Publication details [#10361]

Steuckardt, Agnès. 1997. Père du peuple (Father of the people). 18 pp.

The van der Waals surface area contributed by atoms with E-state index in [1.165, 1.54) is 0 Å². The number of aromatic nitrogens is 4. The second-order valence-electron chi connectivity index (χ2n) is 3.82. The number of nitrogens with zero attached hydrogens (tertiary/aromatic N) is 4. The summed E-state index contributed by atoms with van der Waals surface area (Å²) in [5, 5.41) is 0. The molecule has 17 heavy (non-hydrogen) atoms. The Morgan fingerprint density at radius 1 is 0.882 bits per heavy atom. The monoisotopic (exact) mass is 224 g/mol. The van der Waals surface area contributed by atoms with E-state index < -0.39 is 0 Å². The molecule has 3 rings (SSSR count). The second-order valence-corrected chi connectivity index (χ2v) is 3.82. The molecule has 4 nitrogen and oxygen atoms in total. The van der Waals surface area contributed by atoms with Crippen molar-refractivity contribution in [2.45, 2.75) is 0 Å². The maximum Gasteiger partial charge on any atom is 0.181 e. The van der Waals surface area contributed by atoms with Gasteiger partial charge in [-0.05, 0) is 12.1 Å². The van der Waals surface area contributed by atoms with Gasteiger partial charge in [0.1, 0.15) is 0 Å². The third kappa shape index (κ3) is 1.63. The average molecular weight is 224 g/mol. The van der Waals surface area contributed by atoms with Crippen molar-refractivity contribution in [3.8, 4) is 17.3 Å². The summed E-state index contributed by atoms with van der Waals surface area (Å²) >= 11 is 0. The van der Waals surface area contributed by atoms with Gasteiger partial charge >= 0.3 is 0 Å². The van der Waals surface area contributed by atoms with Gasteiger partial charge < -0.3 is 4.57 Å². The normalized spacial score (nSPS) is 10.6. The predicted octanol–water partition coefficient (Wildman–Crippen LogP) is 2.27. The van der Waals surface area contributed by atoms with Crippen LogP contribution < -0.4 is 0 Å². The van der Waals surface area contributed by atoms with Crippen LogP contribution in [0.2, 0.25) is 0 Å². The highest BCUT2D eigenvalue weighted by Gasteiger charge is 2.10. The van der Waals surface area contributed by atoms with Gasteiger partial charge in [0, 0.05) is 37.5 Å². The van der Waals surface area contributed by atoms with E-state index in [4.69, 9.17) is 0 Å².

The history of the images of the 'père du peuple' (father of the people) and the 'père de la Patrie' (father of the fatherland) in France is surveyed, with focus on the semantic and strategic shifts in their usage during the 18th century. It is found that, although the association between "king" and "father" and the notion of the 'patris patriae' existed since the Greek and Roman empires, the metaphor of the 'père du peuple' was first used in 1506 with regard to Louis XII. Subsequently, the idea gained ground with the publication of Filmer's royalist 'Patriarcha' (1680), in which the term was used to designate Louis XVI. However, Filmer's ideas were heavily challenged by particularly John Locke (1689) and later Rousseau (1755); the 1789 Revolution secured the demise of Filmer's image of the king as a tyrannical and divine father and that of the mediating, spiritual leader envisioned by others. Examination of the FRANTEXT corpus yields the conclusion that neither term has been used without sarcastic or archaic connotations since 1830. (S. Paul in LLBA 1998, vol. 32, n. 5)